Academic freedom: What it is, what it isn’t and why there’s confusion
Outrage mobs' chilling effect on academic freedom
Rebecca Tuvel, a philosopher and assistant professor at Rhodes college, in 2017 published an article in the peer-reviewed feminist philosophy journal Hypatia. Her paper addressed the question of trans-racialism, a timely topic given the recent news coverage of Rachel Dolezal, a white woman who famously claimed a black identity. In the paper Tuvel examined if the arguments used to defend a transgender identity apply in a similar fashion to the question of transracialism. In this she adopted a technique common among philosophers – testing if reasoning used on one issue would apply equally on a different issue that appeared a close parallel.
While the article was not meant to be controversial, it generated a sizable negative response, particularly on social media. This was closely followed by an open letter signed by over five hundred academics to the journal's editors alleging (falsely) many ethical lapses and harms– this resulted in the article being retracted (an unprecedented move).
For Tuvel, a junior scholar who has not been tenured (and for whom publications are crucial) this decision directly impacts her future career. It is worth noting the irony that the ancient female philosopher Hypatia, the journal's namesake, is believed to have been murdered by an angry mob of zealots.
It is true that since then Tuvel also received a sizable amount of support within philosophy, and the event has led to important conversations. Yet, it does show that in this era of online outrage young academics looking to speak on any contested topic of the day risk their career.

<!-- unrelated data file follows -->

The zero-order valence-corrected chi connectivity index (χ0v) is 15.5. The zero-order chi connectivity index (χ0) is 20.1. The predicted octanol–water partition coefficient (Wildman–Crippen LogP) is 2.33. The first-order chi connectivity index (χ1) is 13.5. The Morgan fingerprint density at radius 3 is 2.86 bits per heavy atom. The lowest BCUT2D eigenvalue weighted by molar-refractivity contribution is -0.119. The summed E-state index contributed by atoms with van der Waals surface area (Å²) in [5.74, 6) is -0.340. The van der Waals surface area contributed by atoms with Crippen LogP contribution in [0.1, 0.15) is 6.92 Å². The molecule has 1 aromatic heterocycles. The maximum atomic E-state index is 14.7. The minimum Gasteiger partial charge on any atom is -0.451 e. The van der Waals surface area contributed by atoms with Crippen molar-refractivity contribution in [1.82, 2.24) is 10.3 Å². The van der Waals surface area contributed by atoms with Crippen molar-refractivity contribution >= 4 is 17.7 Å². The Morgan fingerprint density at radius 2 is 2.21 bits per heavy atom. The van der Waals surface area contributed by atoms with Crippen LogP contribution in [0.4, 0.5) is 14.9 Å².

While the outrage focused on Tuvel came largely from the left of center and inside the academy, that is not always the case. For example, in 2017, Sarah Bond, an assistant professor of classics at the University of Iowa, published an article describing how modern technology has revealed that many statues from the ancient Western world were painted. Of course, the paint faded over time, and the marble Greco-Roman statues we have today appear in a shade of white.
But art historians had mistakenly believed that ancient Greeks and Romans intended for their statues to be white, and therefore they equated white with beauty. This has long shaped the way we view the antique world, Bond argued.
"The assemblage of neon whiteness serves to create a false idea of homogeneity — everyone was very white! — across the Mediterranean region," she wrote for Hyperallergic. Bond suggested that this misconception has over time indirectly supported racist views, and she noted that white supremacist groups like Identity Europa often "use classical statuary as a symbol of white male superiority."